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In this Photoshop for Designers course, Nigel French focuses on the tools and features in Photoshop designed for choosing, applying, and editing color. The course looks at concepts such as the color wheel and color harmonies as well as the practicalities of using the Color Picker, leveraging the power of color channels, and the characteristics of different color modes in Photoshop. The course includes exercises on correcting color, enhancing color, shifting and replacing colors, working with spot color channels, hand coloring black and white images, and designing with a reduced color palette.
I am going to make a very color tinted portrait, a very stylized color tinted portrait, inspired in a roundabout way by the cover artwork for Joni Mitchell's album Blue. So this is where I am aiming for. And here is our starting point. Step number one, I need to desaturate the image, and I am going to do this by choosing a Black & White adjustment layer. So we now have a Black & White version of this image. Then I'm going to tint it by clicking on the Tint checkbox and click on the Color Swatch to specify the color of the Tint that I want.
I am going to key in the numbers that I used in the final version, so we can get the same result. And those numbers are 24 Red, 61 Green 135 Blue. The problem I see with the image right now is that the Highlights are too bright. So I am going to add another adjustment layer, a Curves adjustment layer and to give the image most somber tone, I am going to flatten the Highlights.
By coming to my Curve I am going to bring the Highlights of the Curve down to output level 148. So you can see that's pretty flattened the highlights, especially on the face. If we zoom in, we no longer have quite the same hotspots on the faces we did before. But the highlights is still a bit too hot, so in the next step what I am going to do is now turn off my two adjustment layers, go to my background layer, and I'm now going to load the Luminance channel by holding down the Command or Ctrl key and Clicking on the RGB channel, the composite channel.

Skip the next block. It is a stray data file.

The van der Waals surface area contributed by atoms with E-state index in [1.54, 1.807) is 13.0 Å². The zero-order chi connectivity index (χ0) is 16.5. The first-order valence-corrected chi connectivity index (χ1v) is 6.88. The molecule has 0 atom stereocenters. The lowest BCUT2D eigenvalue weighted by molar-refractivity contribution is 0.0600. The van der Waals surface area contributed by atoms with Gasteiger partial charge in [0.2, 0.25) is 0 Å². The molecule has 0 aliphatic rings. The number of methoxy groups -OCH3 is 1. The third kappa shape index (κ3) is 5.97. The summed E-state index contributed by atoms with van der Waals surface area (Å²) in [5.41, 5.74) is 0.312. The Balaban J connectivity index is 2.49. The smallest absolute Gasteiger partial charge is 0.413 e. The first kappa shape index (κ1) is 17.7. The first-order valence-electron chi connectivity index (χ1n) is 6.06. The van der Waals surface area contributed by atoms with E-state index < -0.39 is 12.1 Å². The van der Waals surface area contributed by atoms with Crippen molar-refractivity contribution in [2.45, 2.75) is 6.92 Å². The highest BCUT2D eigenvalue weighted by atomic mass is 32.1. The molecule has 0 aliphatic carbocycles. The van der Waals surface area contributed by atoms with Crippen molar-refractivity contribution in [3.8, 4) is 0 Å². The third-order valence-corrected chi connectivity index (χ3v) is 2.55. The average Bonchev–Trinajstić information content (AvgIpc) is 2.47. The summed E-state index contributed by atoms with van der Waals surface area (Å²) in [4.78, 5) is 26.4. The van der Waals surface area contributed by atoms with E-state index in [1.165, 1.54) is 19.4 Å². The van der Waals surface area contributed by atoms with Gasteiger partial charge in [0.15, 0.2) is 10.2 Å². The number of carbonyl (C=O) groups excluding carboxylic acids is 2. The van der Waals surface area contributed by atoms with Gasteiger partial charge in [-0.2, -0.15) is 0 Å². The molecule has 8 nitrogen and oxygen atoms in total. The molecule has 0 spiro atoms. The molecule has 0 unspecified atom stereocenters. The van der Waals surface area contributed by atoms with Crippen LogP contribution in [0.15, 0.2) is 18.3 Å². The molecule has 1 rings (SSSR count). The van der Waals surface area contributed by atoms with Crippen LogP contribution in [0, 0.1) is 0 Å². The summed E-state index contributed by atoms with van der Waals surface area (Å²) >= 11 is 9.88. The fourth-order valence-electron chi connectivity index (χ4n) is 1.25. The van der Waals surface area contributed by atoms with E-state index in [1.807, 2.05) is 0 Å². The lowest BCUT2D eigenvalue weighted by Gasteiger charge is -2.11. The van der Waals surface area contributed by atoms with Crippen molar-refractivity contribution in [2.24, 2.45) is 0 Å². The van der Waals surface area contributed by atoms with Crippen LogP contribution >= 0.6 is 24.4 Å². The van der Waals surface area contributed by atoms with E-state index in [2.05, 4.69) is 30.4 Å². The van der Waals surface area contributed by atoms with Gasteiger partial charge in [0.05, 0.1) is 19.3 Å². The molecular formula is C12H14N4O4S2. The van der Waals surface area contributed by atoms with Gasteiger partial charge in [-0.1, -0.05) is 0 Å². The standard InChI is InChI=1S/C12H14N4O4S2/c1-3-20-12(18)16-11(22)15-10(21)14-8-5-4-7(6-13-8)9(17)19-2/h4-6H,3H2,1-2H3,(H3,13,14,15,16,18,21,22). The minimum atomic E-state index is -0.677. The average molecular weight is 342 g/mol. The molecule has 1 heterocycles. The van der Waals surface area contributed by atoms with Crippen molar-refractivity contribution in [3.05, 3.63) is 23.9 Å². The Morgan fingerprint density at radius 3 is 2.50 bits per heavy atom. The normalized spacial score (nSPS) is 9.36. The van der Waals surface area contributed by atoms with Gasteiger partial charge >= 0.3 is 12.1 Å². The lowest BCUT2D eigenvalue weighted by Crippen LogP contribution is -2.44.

So this will load the bright pixels in the image as a selection, I am then going to copy that selection to a new layer, Command+J or Ctrl+J. And if we take a look at that layer by itself, that's how it looks. Now the purpose is this, is I am going to do two things here. My objective is I want to get rid of the pores on the cheek and soften the highlights on the nose. I am going to come to the Image menu and to Adjustments and first of all I am going to apply the Equalize adjustment.
And secondly, I'm going to go to Filter and apply a Blur to that layer, just a small amount of blurring to soften out the pores in the skin. Let's just backup, here's the before, here's the after, when we see that in the context of our Black & White and our Curves adjustment layer, this is how the image now looks.
I would like to do two more things. One is to deepen the shadows and the other is to brighten the midtones. So to do this I am going to show just the background layer in isolation by holding down the Option or Alt key and clicking on it's eyeball and then come to the Select menu and to Color Range, and I am going to choose first of all Shadows. That's a selection of all the shadow areas. I am then going to return to the background layer, Command+J or Ctrl+J to copy those shadows to a new layer and then I am going to change the Blending Mode of that new layer.
That's how the shadows look by them selves. I will turn on all of the layers that I have so far, let's name that layer and then change Blend Mode to Color Burn. That's going to make the shadows a lot deeper. Then, same procedure, but this time for the midtones, turn off all the layers that you have, so that we are looking at just the background layer so that we are sampling the midtown values from the original background layer.
Color Range > Midtones and Command+J or Ctrl+J to copy the midtown values to a separate layer, and now I am going to put the midtones above the shadows and just to be consistent, I am going to name that layer and then I am going to change the Blending Mode of the midtone layer to Color Dodge, which is going to lighten the midtones. Now that's lightening the midtones, perhaps too much, depending on how stylize we want this to be.
So I'm going to then reduce the Opacity of that layer to about 20%, and there is our finished version, here is what we started with. So we have two adjustment layers, one to desaturate and apply the Color Tint, the other to flatten the tonal values, and then three additional layers, one to deepen the shadows, one to brighten the midtones, and one to soften the skin.
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